Arvind Kejriwal (Aam Aadmi)

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Arvind Kejriwal is the clear underdog in the race. The former taxman turned anti-corruption campaigner is running on a shoestring budget but with an anti-corruption campaign that resonates with disaffected middle-class Indians. After a surprise victory in Delhi's local elections, Kejriwal resigned after just 49 days as chief minister in Delhi in 2013 after failing to pass through his flagship policy of introducing an anti-graft ombudsman, and his protests stunts including hunger-strikes and rough sleeping divides popular opinion: is he a serious political player able to shake-up India’s murky politics from within, or is he more skilled as an activist agitating from the outside?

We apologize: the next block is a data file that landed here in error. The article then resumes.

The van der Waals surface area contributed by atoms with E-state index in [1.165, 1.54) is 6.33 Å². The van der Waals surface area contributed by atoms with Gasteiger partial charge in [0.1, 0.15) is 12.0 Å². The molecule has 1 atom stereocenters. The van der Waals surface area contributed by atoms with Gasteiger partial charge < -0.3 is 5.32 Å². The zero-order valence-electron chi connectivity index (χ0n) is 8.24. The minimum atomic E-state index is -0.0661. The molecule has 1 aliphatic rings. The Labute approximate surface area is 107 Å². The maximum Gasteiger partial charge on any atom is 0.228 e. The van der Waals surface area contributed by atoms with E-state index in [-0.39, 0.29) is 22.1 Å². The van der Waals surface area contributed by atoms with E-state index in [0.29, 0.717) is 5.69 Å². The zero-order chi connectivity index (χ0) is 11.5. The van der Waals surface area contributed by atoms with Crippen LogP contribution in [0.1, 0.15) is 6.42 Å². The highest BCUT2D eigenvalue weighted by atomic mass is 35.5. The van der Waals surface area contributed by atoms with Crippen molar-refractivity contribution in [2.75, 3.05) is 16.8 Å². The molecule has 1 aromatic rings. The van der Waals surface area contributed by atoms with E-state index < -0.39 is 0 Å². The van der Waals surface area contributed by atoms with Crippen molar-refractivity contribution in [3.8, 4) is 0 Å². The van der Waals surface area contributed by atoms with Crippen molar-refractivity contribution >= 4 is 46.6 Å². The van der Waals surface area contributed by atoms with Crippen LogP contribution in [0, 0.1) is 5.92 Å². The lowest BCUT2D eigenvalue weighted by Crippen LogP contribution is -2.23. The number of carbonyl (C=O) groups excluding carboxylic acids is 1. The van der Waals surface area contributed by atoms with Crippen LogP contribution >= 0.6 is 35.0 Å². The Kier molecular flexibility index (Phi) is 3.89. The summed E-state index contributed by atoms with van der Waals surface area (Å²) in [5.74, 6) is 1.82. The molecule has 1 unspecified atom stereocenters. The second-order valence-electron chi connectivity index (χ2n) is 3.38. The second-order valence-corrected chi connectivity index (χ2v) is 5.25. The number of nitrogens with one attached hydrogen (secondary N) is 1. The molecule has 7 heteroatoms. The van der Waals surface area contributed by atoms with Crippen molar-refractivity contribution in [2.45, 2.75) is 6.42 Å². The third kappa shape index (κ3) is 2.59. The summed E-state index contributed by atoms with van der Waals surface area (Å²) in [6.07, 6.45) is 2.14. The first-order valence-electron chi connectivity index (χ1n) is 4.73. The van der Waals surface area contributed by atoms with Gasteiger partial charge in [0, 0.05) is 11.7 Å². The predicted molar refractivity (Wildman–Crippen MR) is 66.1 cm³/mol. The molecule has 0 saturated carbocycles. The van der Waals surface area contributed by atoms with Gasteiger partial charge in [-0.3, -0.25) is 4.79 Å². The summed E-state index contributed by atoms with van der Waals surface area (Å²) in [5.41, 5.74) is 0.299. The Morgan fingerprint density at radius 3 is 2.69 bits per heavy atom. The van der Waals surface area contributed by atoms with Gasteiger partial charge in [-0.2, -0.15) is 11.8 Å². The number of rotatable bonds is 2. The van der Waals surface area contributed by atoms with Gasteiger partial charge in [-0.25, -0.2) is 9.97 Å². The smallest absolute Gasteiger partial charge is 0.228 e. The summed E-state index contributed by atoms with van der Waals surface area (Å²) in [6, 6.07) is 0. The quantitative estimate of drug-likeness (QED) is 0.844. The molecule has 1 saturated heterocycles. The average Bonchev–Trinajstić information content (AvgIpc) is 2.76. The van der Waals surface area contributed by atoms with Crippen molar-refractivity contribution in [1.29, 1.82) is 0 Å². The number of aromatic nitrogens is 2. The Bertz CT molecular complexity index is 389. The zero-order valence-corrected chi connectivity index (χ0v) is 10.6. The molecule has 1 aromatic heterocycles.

It’s the economy, stupid

Most commentators agree the key issue in this election is the Indian economy. Economic growth is slowing, and ordinary Indians face rising inflation. The country’s economic liberalisation programmes, started in the 1990s, supported the expansion of India’s middle class and a rising super-elite (India now has 56 billionaires) but according to the World Bank, India is still home to a third of the world’s poorest people, those who are surviving on less than 82p a day. 68.8 per cent  per cent of the population lives on less than $2 a day, and India is in the curious position that more of the population has access to a mobile phone than to a toilet.

A series of corruption scandals among India’s economic and political elite have only highlighted this lopsided economic growth, and contributed to discontent among the middle classes and poorer Indians. In a recent poll, 96 per cent of Indians said corruption was holding their country back, and 92 per cent thought it has got worse in the past five years, a sentiment that has helped fuel the rise of India’s third party.

 

Social change